The bus stop is a great point of sale, not merely a nuisance utility bit of street or roadside clutter

I say let’s tell them whatever they need to know to make choosing the bus an easy and obvious choice. The bus stop is a great point of sale, not merely a nuisance utility bit of street or roadside clutter. It should be an attractive beacon of invitation that announces a portal to the system, gives clear, precise information about the system it allows access to (what buses go where and when from it, how and how much you pay, in a form that is easy to understand), and actually encourages you to use that system. It should be welcoming and give confidence to the customer that it’s easy to use and good to use. It’s more or less common sense, isn’t it; basic good business sense, basic public service sense. Future technologies must be allowed to help this. It’s not all about what’s under the bonnet.

Some scheduling systems purport to be able to churn out roadside information, but most I’ve seen only really tell the waiting customer how the buses are scheduled. What I mean is that it is data driven, not customer focussed. An example being because there is a ‘field’ for a route number, if it is only a number 16 that goes from that stop, that number is repeated on every departure time, an unnecessary visual fidget that compromises quick understanding of the information. Likewise, those awful chronological lists that make you have to look elsewhere to see if the 10:46 number 203 goes to where you want it, or do you have to wait for the 216 at 11:05. And if only final destinations are listed on the separate route list, how do you know if it goes to your intermediate destination? It’s not good enough to say that’s all the system will do. Change the ruddy system.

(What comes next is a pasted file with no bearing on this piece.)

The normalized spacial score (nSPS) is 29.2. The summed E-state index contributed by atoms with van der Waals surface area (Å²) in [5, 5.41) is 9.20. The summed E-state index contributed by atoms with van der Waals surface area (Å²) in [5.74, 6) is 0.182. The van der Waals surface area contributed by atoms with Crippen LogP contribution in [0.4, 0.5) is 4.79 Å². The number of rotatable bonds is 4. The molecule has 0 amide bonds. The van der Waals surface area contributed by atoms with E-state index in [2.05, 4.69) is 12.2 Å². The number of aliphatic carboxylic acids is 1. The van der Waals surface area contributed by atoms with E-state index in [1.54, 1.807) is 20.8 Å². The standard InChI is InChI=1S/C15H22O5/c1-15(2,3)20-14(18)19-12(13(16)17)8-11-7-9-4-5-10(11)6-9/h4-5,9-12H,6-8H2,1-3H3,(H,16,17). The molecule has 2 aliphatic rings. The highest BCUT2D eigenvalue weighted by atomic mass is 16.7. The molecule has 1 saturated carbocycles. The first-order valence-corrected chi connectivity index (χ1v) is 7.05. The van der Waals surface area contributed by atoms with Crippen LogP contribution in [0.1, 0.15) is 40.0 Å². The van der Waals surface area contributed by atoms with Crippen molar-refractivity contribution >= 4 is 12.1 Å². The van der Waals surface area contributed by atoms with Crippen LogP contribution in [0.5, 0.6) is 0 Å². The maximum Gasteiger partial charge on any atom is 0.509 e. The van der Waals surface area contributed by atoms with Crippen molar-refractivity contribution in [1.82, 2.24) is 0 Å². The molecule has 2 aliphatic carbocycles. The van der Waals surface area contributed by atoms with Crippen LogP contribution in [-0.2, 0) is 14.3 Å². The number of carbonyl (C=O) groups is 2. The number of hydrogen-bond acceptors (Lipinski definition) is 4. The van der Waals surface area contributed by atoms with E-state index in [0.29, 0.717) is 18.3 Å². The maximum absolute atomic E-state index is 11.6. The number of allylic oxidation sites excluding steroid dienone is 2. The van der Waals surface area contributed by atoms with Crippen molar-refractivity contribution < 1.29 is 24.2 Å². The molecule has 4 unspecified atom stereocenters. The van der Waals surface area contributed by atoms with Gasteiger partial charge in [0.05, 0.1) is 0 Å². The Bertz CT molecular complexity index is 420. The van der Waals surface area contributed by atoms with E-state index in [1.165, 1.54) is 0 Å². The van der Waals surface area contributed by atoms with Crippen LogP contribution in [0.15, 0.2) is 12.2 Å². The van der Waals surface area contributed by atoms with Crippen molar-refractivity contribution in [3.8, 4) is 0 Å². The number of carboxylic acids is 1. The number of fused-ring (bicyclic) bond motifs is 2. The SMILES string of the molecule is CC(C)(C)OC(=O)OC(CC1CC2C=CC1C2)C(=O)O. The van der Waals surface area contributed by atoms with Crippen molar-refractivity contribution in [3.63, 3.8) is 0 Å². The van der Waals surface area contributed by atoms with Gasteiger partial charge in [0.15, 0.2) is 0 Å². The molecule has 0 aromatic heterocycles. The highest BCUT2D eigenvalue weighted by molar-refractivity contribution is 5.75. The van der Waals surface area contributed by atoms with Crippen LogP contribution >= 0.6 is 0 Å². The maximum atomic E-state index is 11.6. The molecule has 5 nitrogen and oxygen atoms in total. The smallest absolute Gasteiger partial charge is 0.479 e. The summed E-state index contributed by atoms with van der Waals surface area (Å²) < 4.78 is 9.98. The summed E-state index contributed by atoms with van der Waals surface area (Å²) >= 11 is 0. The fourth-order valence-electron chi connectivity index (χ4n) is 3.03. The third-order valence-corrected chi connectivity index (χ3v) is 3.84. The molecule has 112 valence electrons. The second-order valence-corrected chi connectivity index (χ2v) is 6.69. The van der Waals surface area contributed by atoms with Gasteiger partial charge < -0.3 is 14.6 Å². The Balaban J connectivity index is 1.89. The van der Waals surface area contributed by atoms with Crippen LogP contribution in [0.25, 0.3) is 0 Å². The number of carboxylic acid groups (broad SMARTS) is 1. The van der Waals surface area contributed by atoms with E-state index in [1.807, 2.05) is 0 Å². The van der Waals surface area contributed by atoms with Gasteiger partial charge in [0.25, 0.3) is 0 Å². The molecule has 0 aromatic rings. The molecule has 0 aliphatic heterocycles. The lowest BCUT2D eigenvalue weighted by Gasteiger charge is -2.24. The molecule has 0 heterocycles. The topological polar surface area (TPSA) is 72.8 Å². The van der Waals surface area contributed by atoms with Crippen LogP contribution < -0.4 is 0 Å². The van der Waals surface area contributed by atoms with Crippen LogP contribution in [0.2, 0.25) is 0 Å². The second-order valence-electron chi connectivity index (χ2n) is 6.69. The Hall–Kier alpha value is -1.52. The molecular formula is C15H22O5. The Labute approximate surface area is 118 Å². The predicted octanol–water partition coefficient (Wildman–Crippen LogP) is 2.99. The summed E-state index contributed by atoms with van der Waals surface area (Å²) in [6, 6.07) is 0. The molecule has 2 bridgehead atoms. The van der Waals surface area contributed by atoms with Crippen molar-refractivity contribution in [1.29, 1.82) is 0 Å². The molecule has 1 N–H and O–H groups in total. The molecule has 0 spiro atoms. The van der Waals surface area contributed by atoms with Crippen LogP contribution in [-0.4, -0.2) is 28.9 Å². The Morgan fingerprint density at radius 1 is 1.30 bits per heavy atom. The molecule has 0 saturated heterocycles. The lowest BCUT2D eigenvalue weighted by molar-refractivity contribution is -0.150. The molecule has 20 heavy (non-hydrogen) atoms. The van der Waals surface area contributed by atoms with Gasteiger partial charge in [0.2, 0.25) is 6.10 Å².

There is really a golden rule that you should never make customers have to keep cross-referencing different bits of information or, worse – and I’ve seen this happen – make them do mental arithmetic to work out the actual time the bus goes. A shocking example of this was a series of departure times listed, only to be annotated that these were the times from the terminus and you have to add six minutes to these times to get the true times that buses left this specific stop. I was told by a ‘defender’ of this way of presenting information that, “if people want to catch the bus, they can work it out for themselves.” You couldn’t make it up, could you? And they get paid to turn away customers… lovely!

One reason that it is sometimes woefully bad in some areas is that people working within bus companies don’t get out and about anywhere near enough on their own (or others) buses to see what it is like on the ground and out in the field. Then there is the ridiculously short-sighted, insular “not my responsibility, mate” attitude. But it is our collective responsibility to get people on to public transport. What the chuffing ’eck are we doing it for otherwise?

It really can be the details that make the heart-warming difference; the touch points rather than the grand gestures. So, the comfort of the seat can have a greater impact on a customer’s positive relationship with the bus company than the fact that the bus has a Euro 6 engine (do that as well); the warm welcoming smile from the driver on a miserable day means an awful lot more to a customer than the corporate message about how much you spent on new buses. And, likewise, the reassurance offered by stylish presentation of accurace, easy-to-understand, easy-to-read, helpful information at bus stops, in bus stations and by the roadside. You can’t afford not to do it.


About the author: ay Stenning is the award-winning Design Director of Best Impressions, which provides creative services to the passenger transport sector. Email


This article appears inside the latest issue of Passenger Transport.